Intelligent design/creationism: Postscript

9 responses to “Limits of science, limits of religion

  1. I listened to a Point of Inquiry podcast interview with Neil deGrasse Tyson, he was really interesting. I’ve put that book on my wishlist. I read a great book recently about the limits of science called “Impossibility: The Limits of Science and the Science of Limits” by John D. Barrow.


  2. Havea look at the videos from the Beyond Belief conference ( where Tysson has some great presentations. I have put one of them here (
    Will have a look at Barrow and his book. Thanks for the reference.


  3. I’ll also throw out there that perhaps some of the resentment towards science comes from the arrogance some intelligent people display towards the lesser intelligent people in public.

    For example, for a long time during and after the period when evolution became a popular, well-accepted theory, the scientific community spent some time trying to disprove the literal definitions of the Book of Genesis. So far as to paint the people who did not comprehend (and thus fully accept) evolution as ignorant fools.

    Of course, science has somewhat grown up and become more “socially graceful.” However, the religious community has resentment from the past that carries over that makes them try to crush science – mostly evolution – because at one point, they were being crushed by it.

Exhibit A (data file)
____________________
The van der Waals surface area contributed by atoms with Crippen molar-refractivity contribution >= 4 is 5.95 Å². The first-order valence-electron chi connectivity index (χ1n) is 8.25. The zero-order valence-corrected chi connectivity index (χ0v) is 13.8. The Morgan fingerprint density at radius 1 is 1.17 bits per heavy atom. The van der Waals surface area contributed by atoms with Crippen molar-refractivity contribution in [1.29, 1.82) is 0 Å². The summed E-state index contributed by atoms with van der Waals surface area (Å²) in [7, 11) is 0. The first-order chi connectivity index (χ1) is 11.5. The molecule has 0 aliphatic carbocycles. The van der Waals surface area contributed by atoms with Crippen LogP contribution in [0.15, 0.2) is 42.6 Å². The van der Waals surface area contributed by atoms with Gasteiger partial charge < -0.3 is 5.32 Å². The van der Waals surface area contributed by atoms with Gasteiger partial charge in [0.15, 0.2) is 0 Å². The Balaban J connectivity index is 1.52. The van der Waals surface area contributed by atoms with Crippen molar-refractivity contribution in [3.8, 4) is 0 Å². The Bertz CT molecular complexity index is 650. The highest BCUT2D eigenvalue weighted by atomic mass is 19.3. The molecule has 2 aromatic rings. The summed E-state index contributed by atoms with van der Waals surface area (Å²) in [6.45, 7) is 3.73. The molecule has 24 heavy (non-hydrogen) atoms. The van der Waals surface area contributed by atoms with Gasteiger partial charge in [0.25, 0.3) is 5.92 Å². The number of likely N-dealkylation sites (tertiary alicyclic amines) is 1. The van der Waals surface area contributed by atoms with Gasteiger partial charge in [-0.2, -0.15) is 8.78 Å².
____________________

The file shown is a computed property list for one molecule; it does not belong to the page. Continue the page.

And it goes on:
That’s just my observation and two cents from a psychological, historical standpoint.


  4. Science and religion can be very easily reconciled using a very ancient symbol.

    This ancient symbol was once referred to as ‘The KEY to Universal Movement’ in Mesoamerica.

    In the Pre-Columbian and Pre-Hitler eras the swastika was a revered symbol worshiped by many of the ‘Cradle Civilizations’. To show the swastika’s connections to the many different religions through the ages is the easy part of the equation RELIGION + Swastika = SCIENCE + Swastika.

    To illustrate how profound the Swastika’s connections are to Science also, google the terms … ‘swastika DNA chiral’ …
    You will see how profound the link is between this very ancient symbol and our very ancient DNA.

    Or if you google ‘religion science swastika’ the results are just as interesting.

    Just a matter of time now.
    Tell two people.
    The truth is working its way to the surface.
    In the reconciliation about to occur,in our lifetimes,perhaps worthy of a 2012 moment … what does “…all has been written” mean?